I’ve posted before about how I’m transferring miles on a basement treadmill to maps to create virtual hikes as a method of encouraging me to continue my exercise. So here’s an update on my progress.
When I first started my exercise kick (now over three years ago) I had a fairly detailed set of GPS waypoints for the Pacific Crest Trail. It was fun, each day, to transfer treadmill miles to that route (with Delorme Topo doing the calculations, converting distance into location) and then view my progress in Google Earth, especially as I have actually hiked portions of that trail. But eventually my interest in that waned and so I developed other routes, plus once I got stationary bike began to set up virtual biking trips.
So after reaching Oregon on the PCT I dropped routine updates along that route, but developed a couple of other routes, several of which I just finished when doing my quarterly update:
- from my house in Omaha via Custer State Park in South Dakota, then across Wyoming and over the Bighorns, then back up to Billings, MT, and on to Many Glacier Hotel in Glacier National Park. I’ve actually been to all these locations via car so I thought it would be fun to simulate them and now I’ve made it (1465.26 miles)
- not long after setting up that first route I create another route to Many Glacier from my previous home in Los Altos, California, up the Pacific coast, then cutting across Oregon, Washington and Idaho to approach Glacier from the west. That contrived route was about the same length so I finished it too, on this update (1479.76 miles).
- knowing these two routes were headed the same direction I also created a route from Omaha to Big Bend National Park, via my family’s ancestral homes of El Reno, OK and my birthplace in Amarillo, TX. I reached Big Bend (Chisos Basin) a while back so today’s update placed me southeast of El Paso. That route I duplicated in last fall’s vacation so again familiar territory.
- in those other routes I avoided following Interstates, but I also decided to reach out for the coasts, following two other directions my life has taken. So with this update I reached 33 Bay State Rd in Boston (where I lived during college) via I-80 (1437.55 miles). That route has some significance for me as I once drove that entire route in a single trip, at Christmas time, in a single day (rather exhausting even for my youthful self)
- going in the opposite direction and to the other pole of my life I set out from Omaha to Los Altos, California, also along I-80. That’s a bit further so today’s update has me on the Donner Pass portion of I-80 in the Sierra (not far from where I crossed the road on the PCT). So there is some strange geographical pull for me, living in the middle of the U.S., in Omaha, off to college in Boston, then off the Silicon Valley for adult working life. How little I could have predicted life would bring me back to Omaha given I went about as far away as possible when I got to chose my own directions and locations.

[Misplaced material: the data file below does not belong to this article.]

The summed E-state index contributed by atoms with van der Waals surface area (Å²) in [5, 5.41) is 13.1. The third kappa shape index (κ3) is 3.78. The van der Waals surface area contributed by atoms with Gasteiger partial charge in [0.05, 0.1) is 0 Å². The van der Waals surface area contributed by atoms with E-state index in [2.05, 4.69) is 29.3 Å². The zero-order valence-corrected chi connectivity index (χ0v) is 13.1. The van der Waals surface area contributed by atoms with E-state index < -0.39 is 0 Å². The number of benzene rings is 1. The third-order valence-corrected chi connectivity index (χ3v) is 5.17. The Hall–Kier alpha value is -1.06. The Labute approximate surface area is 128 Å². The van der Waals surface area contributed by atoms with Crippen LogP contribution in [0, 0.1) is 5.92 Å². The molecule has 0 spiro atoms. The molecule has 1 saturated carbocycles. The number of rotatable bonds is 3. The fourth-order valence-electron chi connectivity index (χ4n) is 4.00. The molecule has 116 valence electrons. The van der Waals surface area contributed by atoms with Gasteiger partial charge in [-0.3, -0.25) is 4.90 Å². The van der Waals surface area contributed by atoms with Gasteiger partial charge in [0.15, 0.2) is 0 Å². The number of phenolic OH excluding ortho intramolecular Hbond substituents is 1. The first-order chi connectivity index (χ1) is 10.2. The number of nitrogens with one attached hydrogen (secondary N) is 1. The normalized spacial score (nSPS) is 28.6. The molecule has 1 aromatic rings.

- The only route I haven’t finished is from Omaha to Miami via Nashville, Atlanta, and Jacksonville). This is the least traveled route for me as the south, or Florida which is only sorta the “south” has never had much appeal to me. But just a few years ago fate presented Nashville and Atlanta and Savannah as a vacation opportunity so I know this route as well.
In short, at least by car I’ve been just about everywhere in the U.S. Due to my more recent interest in geodashing (now about 1/5th of my life) I’ve actually explored a lot of places I might never have gone.
The idea of walking a long distance, for real, is appealing to me. As I’ve mentioned before I’ve watched The Way many times so the idea of walking the Camino de Santiago is very attractive, but the logistics of doing the actual walk makes it unlikely I’d ever do this.
Doing virtual walks has been a good way to keep me active on the treadmill and I’m actually amazed that I’ve now doing 818 sessions, requiring 577.8 hours (72 typical days) and 1490.11 miles over a duration now of 3.75 years expending 292,991 calories in the process (83lbs of fat burned which is actually close to the amount of weight loss I’ve had, although exercise only played a partial role in that and now my stationary bicycle is my main method of burning calories). Since getting intrigued by walking the Camino I’ve pushed up my daily mileage, a lot, but still anything over about 9 miles gets me fairly fatigued and yet that is only a fraction of the daily distance I’d need to cover to do a real pilgrimage walk.